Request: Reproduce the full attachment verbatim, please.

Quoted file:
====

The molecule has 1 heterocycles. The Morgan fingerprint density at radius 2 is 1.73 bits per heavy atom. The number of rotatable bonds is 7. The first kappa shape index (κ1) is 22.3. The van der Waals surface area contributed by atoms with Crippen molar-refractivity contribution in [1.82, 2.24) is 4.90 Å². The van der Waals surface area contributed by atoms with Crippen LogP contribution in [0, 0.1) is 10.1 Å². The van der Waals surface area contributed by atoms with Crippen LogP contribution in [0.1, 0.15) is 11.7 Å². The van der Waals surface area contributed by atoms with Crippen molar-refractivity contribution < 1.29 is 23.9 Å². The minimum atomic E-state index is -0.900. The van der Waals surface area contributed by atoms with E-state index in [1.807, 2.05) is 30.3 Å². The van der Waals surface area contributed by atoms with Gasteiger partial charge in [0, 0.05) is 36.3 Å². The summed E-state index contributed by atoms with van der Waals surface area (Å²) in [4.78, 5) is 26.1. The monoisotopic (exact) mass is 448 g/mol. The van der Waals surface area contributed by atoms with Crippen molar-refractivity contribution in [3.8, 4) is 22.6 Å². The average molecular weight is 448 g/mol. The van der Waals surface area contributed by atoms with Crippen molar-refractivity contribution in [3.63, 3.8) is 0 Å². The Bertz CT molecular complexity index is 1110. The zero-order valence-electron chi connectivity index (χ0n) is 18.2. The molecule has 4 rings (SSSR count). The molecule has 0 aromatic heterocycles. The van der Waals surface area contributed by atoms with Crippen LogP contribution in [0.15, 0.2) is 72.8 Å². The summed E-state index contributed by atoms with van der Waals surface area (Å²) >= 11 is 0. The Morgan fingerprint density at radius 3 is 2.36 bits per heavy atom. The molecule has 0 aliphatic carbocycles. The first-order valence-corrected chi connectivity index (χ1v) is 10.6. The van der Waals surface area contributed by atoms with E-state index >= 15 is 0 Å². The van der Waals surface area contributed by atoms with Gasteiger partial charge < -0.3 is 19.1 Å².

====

The molecule has 1 heterocycles. The Morgan fingerprint density at radius 2 is 1.73 bits per heavy atom. The number of rotatable bonds is 7. The first kappa shape index (κ1) is 22.3. The van der Waals surface area contributed by atoms with Crippen molar-refractivity contribution in [1.82, 2.24) is 4.90 Å². The van der Waals surface area contributed by atoms with Crippen LogP contribution in [0, 0.1) is 10.1 Å². The van der Waals surface area contributed by atoms with Crippen LogP contribution in [0.1, 0.15) is 11.7 Å². The van der Waals surface area contributed by atoms with Crippen molar-refractivity contribution < 1.29 is 23.9 Å². The minimum atomic E-state index is -0.900. The van der Waals surface area contributed by atoms with E-state index in [1.807, 2.05) is 30.3 Å². The van der Waals surface area contributed by atoms with Gasteiger partial charge in [0, 0.05) is 36.3 Å². The summed E-state index contributed by atoms with van der Waals surface area (Å²) in [4.78, 5) is 26.1. The monoisotopic (exact) mass is 448 g/mol. The van der Waals surface area contributed by atoms with Crippen molar-refractivity contribution in [3.8, 4) is 22.6 Å². The average molecular weight is 448 g/mol. The van der Waals surface area contributed by atoms with Crippen molar-refractivity contribution in [3.63, 3.8) is 0 Å². The Bertz CT molecular complexity index is 1110. The zero-order valence-electron chi connectivity index (χ0n) is 18.2. The molecule has 4 rings (SSSR count). The molecule has 0 aromatic heterocycles. The van der Waals surface area contributed by atoms with Crippen LogP contribution in [0.15, 0.2) is 72.8 Å². The summed E-state index contributed by atoms with van der Waals surface area (Å²) >= 11 is 0. The Morgan fingerprint density at radius 3 is 2.36 bits per heavy atom. The molecule has 0 aliphatic carbocycles. The first-order valence-corrected chi connectivity index (χ1v) is 10.6. The van der Waals surface area contributed by atoms with E-state index >= 15 is 0 Å². The van der Waals surface area contributed by atoms with Gasteiger partial charge < -0.3 is 19.1 Å².